In addition to their gods and goddesses, the ancient Greeks worshiped heroes—individuals who were less than gods but greater than mere human beings. Some were the offspring of gods and others of mortals*. Heroes were central figures in Greek mythology and literature, especially in the Iliad and the Odyssey, the great epic* poems of Homer. Heroes were honored with cult* worship and annual festivals, and the bones of some were thought to possess magical powers. Because heroes were less lofty than the gods, they were considered more approachable, and the Greeks often called on them for help regarding matters that were not important enough to bother a god.
Among the most famous Greek heroes were characters in the poems of Homer, such as Achilles and Ajax, the great warriors who fought for the Greeks in the Trojan War. Rituals* and sacrifices* were held at sites believed to be the burial grounds of these heroes. Before the Athenians fought the Persians at the Battle of Salamis during the Persian Wars, they called on Ajax for help. They also called on his father, Telamon, since Salamis was Telamon’s birthplace.
Founders of cities were also worshiped as heroes. The Greeks believed that if a city was attacked, the founder would rise from the dead to defend the city. In return for this protection, worshipers made sacrifices and performed rites at the founder’s tomb. In similar ways, many Greek cities honored legendary ancestors, such as the Athenian hero Theseus, who killed the half-man, half-bull Minotaur. Every Greek city-state* wanted its own hero, and some families claimed descent from a hero to raise their status within the community. People who died in defense of their city were often treated as heroes. For example, the Spartans honored their general Brasidas as a hero after he died in battle in 422 B.C. during the Peloponnesian War against Athens.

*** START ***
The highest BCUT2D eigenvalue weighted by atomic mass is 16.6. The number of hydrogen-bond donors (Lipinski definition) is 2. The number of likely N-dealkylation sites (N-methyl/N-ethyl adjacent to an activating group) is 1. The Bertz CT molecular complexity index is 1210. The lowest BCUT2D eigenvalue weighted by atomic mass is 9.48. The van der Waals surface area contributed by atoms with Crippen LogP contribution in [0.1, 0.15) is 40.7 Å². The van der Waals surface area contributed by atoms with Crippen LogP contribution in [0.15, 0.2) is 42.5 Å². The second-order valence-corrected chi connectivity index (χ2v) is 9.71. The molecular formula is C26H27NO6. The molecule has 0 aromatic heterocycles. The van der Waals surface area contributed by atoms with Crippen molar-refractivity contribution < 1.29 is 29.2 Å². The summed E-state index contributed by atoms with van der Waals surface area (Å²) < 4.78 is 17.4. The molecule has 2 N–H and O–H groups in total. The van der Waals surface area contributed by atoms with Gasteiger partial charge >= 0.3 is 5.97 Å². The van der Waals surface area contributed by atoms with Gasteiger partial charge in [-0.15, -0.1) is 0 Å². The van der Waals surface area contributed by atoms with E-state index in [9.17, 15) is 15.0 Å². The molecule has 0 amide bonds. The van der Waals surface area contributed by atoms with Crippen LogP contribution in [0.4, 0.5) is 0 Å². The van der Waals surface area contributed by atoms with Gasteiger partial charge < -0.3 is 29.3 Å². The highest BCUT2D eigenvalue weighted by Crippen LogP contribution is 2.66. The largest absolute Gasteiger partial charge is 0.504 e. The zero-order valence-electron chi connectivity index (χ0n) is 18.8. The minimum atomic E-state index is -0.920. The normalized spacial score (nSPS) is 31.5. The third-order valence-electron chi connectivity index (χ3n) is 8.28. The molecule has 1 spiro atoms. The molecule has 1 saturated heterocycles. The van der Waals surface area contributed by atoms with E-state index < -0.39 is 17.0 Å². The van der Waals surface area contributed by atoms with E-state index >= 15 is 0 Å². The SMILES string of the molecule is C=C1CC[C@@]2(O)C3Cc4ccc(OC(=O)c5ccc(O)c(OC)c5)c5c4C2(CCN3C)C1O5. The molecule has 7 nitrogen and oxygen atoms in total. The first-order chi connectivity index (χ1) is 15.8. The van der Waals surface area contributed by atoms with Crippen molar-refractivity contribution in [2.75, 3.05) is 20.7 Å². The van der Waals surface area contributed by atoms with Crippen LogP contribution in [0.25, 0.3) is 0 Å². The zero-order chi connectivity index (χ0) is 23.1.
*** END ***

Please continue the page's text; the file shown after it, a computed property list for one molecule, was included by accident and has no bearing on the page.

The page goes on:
* mortal human being; one who eventually will die
* epic long poem about legendary or historical heroes, written in a grand style
* cult group bound together by devotion to a particular person, belief, or god
* ritual regularly followed routine, especially religious
* sacrifice sacred offering made to a god or goddess, usually of an animal such as a sheep or goat
Heracles, the most popular of all Greek heroes, was worshiped as both a hero and a god. The son of Zeus and a human woman, Heracles was famous for performing his Twelve Labors, which had required tremendous courage and strength. Because these labors were regarded by the Greeks as heroic acts performed in the service of his fellow humans, he was made a god after his death. Heracles was honored as a protector from evils. Another popular hero was Asclepius. A skilled doctor, Asclepius was killed for attempting to raise the dead. He was worshiped for his healing power, and sanctuaries* dedicated to him at the cities Epidaurus, Cos, and Pergamum were very popular among both Greeks and Romans. Another hero was Orpheus, a legendary musician who brought his wife back from the dead with his music. (See also Cults; Divinities; Religion, Greek.)
* city-state independent state consisting of a city and its surrounding territory
* sanctuary place for worship